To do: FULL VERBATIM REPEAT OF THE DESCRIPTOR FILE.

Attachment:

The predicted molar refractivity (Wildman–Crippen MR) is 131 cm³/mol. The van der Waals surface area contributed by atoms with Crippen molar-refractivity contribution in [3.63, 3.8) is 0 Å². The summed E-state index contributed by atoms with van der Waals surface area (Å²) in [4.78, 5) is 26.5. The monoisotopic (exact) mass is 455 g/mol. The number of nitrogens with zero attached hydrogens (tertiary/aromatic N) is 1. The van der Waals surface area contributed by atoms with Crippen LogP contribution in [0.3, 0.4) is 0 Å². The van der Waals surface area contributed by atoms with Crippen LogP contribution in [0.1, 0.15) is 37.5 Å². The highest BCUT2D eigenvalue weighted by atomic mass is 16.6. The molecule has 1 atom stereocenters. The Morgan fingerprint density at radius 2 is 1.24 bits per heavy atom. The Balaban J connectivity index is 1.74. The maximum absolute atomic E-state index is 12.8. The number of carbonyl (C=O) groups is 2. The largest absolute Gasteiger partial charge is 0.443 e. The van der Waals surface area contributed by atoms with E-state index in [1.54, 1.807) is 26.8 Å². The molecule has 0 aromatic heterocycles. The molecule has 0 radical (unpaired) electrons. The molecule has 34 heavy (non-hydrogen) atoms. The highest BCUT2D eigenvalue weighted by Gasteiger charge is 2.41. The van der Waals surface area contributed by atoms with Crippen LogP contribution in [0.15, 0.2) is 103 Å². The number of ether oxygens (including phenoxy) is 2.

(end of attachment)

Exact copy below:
The predicted molar refractivity (Wildman–Crippen MR) is 131 cm³/mol. The van der Waals surface area contributed by atoms with Crippen molar-refractivity contribution in [3.63, 3.8) is 0 Å². The summed E-state index contributed by atoms with van der Waals surface area (Å²) in [4.78, 5) is 26.5. The monoisotopic (exact) mass is 455 g/mol. The number of nitrogens with zero attached hydrogens (tertiary/aromatic N) is 1. The van der Waals surface area contributed by atoms with Crippen LogP contribution in [0.3, 0.4) is 0 Å². The van der Waals surface area contributed by atoms with Crippen LogP contribution in [0.1, 0.15) is 37.5 Å². The highest BCUT2D eigenvalue weighted by atomic mass is 16.6. The molecule has 1 atom stereocenters. The Morgan fingerprint density at radius 2 is 1.24 bits per heavy atom. The Balaban J connectivity index is 1.74. The maximum absolute atomic E-state index is 12.8. The number of carbonyl (C=O) groups is 2. The largest absolute Gasteiger partial charge is 0.443 e. The van der Waals surface area contributed by atoms with E-state index in [1.54, 1.807) is 26.8 Å². The molecule has 0 aromatic heterocycles. The molecule has 0 radical (unpaired) electrons. The molecule has 34 heavy (non-hydrogen) atoms. The highest BCUT2D eigenvalue weighted by Gasteiger charge is 2.41. The van der Waals surface area contributed by atoms with Crippen LogP contribution in [0.15, 0.2) is 103 Å². The number of ether oxygens (including phenoxy) is 2.